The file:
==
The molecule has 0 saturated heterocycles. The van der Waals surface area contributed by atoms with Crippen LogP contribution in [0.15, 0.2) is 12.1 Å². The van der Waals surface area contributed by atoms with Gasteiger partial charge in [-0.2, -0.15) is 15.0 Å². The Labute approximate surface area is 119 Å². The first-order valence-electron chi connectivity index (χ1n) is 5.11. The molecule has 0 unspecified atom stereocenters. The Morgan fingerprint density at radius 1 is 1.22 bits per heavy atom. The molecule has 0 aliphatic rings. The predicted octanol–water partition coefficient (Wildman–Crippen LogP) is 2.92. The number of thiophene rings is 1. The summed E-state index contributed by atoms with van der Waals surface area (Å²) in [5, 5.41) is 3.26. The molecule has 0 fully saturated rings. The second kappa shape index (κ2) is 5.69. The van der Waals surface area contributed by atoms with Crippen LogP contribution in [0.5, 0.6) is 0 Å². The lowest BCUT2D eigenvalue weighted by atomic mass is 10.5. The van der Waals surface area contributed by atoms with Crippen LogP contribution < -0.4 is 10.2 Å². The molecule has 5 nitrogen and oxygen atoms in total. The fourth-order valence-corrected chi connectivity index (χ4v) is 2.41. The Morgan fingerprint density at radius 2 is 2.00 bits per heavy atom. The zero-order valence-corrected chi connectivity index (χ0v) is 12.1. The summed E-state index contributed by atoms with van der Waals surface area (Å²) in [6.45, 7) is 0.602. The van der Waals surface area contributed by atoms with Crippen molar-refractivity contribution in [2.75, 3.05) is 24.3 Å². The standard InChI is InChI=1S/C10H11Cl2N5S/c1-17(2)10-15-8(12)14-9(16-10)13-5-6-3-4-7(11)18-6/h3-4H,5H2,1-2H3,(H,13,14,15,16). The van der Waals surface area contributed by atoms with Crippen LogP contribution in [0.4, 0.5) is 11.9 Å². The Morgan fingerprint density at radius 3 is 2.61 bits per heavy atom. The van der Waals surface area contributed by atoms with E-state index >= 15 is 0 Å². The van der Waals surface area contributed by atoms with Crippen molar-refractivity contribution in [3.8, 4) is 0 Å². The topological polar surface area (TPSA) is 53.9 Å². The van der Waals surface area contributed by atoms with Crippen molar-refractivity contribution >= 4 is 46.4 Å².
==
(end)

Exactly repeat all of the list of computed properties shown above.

The molecule has 0 saturated heterocycles. The van der Waals surface area contributed by atoms with Crippen LogP contribution in [0.15, 0.2) is 12.1 Å². The van der Waals surface area contributed by atoms with Gasteiger partial charge in [-0.2, -0.15) is 15.0 Å². The Labute approximate surface area is 119 Å². The first-order valence-electron chi connectivity index (χ1n) is 5.11. The molecule has 0 unspecified atom stereocenters. The Morgan fingerprint density at radius 1 is 1.22 bits per heavy atom. The molecule has 0 aliphatic rings. The predicted octanol–water partition coefficient (Wildman–Crippen LogP) is 2.92. The number of thiophene rings is 1. The summed E-state index contributed by atoms with van der Waals surface area (Å²) in [5, 5.41) is 3.26. The molecule has 0 fully saturated rings. The second kappa shape index (κ2) is 5.69. The van der Waals surface area contributed by atoms with Crippen LogP contribution in [0.5, 0.6) is 0 Å². The lowest BCUT2D eigenvalue weighted by atomic mass is 10.5. The van der Waals surface area contributed by atoms with Crippen LogP contribution < -0.4 is 10.2 Å². The molecule has 5 nitrogen and oxygen atoms in total. The fourth-order valence-corrected chi connectivity index (χ4v) is 2.41. The Morgan fingerprint density at radius 2 is 2.00 bits per heavy atom. The zero-order valence-corrected chi connectivity index (χ0v) is 12.1. The summed E-state index contributed by atoms with van der Waals surface area (Å²) in [6.45, 7) is 0.602. The van der Waals surface area contributed by atoms with Crippen molar-refractivity contribution in [2.75, 3.05) is 24.3 Å². The standard InChI is InChI=1S/C10H11Cl2N5S/c1-17(2)10-15-8(12)14-9(16-10)13-5-6-3-4-7(11)18-6/h3-4H,5H2,1-2H3,(H,13,14,15,16). The van der Waals surface area contributed by atoms with Crippen LogP contribution in [0.4, 0.5) is 11.9 Å². The Morgan fingerprint density at radius 3 is 2.61 bits per heavy atom. The van der Waals surface area contributed by atoms with E-state index >= 15 is 0 Å². The van der Waals surface area contributed by atoms with Crippen molar-refractivity contribution in [3.8, 4) is 0 Å². The topological polar surface area (TPSA) is 53.9 Å². The van der Waals surface area contributed by atoms with Crippen molar-refractivity contribution >= 4 is 46.4 Å².